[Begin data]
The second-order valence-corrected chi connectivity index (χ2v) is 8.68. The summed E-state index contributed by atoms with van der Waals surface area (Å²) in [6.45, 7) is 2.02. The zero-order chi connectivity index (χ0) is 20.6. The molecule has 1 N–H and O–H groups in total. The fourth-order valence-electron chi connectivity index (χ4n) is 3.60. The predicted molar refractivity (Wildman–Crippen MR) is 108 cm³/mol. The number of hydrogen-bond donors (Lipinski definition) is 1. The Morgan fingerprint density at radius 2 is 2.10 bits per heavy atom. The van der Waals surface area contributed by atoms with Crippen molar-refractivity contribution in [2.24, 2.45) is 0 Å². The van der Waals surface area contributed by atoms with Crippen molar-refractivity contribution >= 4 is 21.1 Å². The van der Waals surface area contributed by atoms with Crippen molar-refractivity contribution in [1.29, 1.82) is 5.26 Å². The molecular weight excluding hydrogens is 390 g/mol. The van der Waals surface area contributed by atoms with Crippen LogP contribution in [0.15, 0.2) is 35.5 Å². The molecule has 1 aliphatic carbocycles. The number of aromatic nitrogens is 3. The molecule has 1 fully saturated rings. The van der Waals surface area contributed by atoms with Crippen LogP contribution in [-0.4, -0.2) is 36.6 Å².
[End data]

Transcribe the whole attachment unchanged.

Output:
The second-order valence-corrected chi connectivity index (χ2v) is 8.68. The summed E-state index contributed by atoms with van der Waals surface area (Å²) in [6.45, 7) is 2.02. The zero-order chi connectivity index (χ0) is 20.6. The molecule has 1 N–H and O–H groups in total. The fourth-order valence-electron chi connectivity index (χ4n) is 3.60. The predicted molar refractivity (Wildman–Crippen MR) is 108 cm³/mol. The number of hydrogen-bond donors (Lipinski definition) is 1. The Morgan fingerprint density at radius 2 is 2.10 bits per heavy atom. The van der Waals surface area contributed by atoms with Crippen molar-refractivity contribution in [2.24, 2.45) is 0 Å². The van der Waals surface area contributed by atoms with Crippen molar-refractivity contribution >= 4 is 21.1 Å². The van der Waals surface area contributed by atoms with Crippen molar-refractivity contribution in [1.29, 1.82) is 5.26 Å². The molecular weight excluding hydrogens is 390 g/mol. The van der Waals surface area contributed by atoms with Crippen LogP contribution in [0.15, 0.2) is 35.5 Å². The molecule has 1 aliphatic carbocycles. The number of aromatic nitrogens is 3. The molecule has 1 fully saturated rings. The van der Waals surface area contributed by atoms with Crippen LogP contribution in [-0.4, -0.2) is 36.6 Å².